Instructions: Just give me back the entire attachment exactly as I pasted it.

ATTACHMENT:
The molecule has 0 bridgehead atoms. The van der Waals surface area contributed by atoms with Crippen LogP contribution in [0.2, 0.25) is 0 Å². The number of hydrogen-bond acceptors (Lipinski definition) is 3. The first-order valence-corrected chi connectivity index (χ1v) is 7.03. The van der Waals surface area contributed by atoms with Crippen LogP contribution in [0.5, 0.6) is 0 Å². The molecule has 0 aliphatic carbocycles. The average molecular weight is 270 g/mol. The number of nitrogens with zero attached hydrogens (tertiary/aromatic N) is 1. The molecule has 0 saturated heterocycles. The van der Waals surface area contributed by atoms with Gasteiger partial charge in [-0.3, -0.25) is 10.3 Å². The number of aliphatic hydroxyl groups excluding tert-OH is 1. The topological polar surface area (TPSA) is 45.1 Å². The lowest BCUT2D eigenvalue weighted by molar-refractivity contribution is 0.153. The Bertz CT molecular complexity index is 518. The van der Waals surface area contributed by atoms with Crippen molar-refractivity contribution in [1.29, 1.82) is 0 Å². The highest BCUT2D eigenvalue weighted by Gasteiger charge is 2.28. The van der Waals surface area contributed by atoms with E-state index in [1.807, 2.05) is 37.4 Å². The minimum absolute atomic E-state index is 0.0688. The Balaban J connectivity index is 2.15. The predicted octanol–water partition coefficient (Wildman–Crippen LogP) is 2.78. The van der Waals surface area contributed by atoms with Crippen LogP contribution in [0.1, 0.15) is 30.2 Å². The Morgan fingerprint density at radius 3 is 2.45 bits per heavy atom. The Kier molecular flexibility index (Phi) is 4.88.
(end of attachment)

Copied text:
The molecule has 0 bridgehead atoms. The van der Waals surface area contributed by atoms with Crippen LogP contribution in [0.2, 0.25) is 0 Å². The number of hydrogen-bond acceptors (Lipinski definition) is 3. The first-order valence-corrected chi connectivity index (χ1v) is 7.03. The van der Waals surface area contributed by atoms with Crippen LogP contribution in [0.5, 0.6) is 0 Å². The molecule has 0 aliphatic carbocycles. The average molecular weight is 270 g/mol. The number of nitrogens with zero attached hydrogens (tertiary/aromatic N) is 1. The molecule has 0 saturated heterocycles. The van der Waals surface area contributed by atoms with Gasteiger partial charge in [-0.3, -0.25) is 10.3 Å². The number of aliphatic hydroxyl groups excluding tert-OH is 1. The topological polar surface area (TPSA) is 45.1 Å². The lowest BCUT2D eigenvalue weighted by molar-refractivity contribution is 0.153. The Bertz CT molecular complexity index is 518. The van der Waals surface area contributed by atoms with Crippen molar-refractivity contribution in [1.29, 1.82) is 0 Å². The highest BCUT2D eigenvalue weighted by Gasteiger charge is 2.28. The van der Waals surface area contributed by atoms with E-state index in [1.807, 2.05) is 37.4 Å². The minimum absolute atomic E-state index is 0.0688. The Balaban J connectivity index is 2.15. The predicted octanol–water partition coefficient (Wildman–Crippen LogP) is 2.78. The van der Waals surface area contributed by atoms with Crippen LogP contribution in [0.1, 0.15) is 30.2 Å². The Morgan fingerprint density at radius 3 is 2.45 bits per heavy atom. The Kier molecular flexibility index (Phi) is 4.88.